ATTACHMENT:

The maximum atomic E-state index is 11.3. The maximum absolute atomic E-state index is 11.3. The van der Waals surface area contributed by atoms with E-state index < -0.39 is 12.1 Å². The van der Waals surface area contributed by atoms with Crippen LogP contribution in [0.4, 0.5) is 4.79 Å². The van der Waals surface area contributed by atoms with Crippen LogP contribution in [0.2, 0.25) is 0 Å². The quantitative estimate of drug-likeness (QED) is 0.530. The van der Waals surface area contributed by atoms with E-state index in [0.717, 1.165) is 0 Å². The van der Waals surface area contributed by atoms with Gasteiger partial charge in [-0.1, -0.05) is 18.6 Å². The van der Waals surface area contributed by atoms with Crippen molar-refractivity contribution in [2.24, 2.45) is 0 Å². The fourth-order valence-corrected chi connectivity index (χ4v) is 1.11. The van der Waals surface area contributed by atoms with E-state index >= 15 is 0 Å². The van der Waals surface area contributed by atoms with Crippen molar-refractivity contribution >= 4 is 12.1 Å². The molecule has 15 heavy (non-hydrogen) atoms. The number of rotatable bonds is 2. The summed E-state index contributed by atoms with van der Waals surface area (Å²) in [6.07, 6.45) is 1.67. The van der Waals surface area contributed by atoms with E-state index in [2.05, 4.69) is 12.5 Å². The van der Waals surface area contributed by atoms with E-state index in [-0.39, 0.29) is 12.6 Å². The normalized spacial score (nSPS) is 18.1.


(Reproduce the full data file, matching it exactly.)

The maximum atomic E-state index is 11.3. The maximum absolute atomic E-state index is 11.3. The van der Waals surface area contributed by atoms with E-state index < -0.39 is 12.1 Å². The van der Waals surface area contributed by atoms with Crippen LogP contribution in [0.4, 0.5) is 4.79 Å². The van der Waals surface area contributed by atoms with Crippen LogP contribution in [0.2, 0.25) is 0 Å². The quantitative estimate of drug-likeness (QED) is 0.530. The van der Waals surface area contributed by atoms with E-state index in [0.717, 1.165) is 0 Å². The van der Waals surface area contributed by atoms with Gasteiger partial charge in [-0.1, -0.05) is 18.6 Å². The van der Waals surface area contributed by atoms with Crippen molar-refractivity contribution in [2.24, 2.45) is 0 Å². The fourth-order valence-corrected chi connectivity index (χ4v) is 1.11. The van der Waals surface area contributed by atoms with E-state index >= 15 is 0 Å². The van der Waals surface area contributed by atoms with Crippen molar-refractivity contribution >= 4 is 12.1 Å². The molecule has 15 heavy (non-hydrogen) atoms. The number of rotatable bonds is 2. The summed E-state index contributed by atoms with van der Waals surface area (Å²) in [6.07, 6.45) is 1.67. The van der Waals surface area contributed by atoms with E-state index in [2.05, 4.69) is 12.5 Å². The van der Waals surface area contributed by atoms with E-state index in [-0.39, 0.29) is 12.6 Å². The normalized spacial score (nSPS) is 18.1.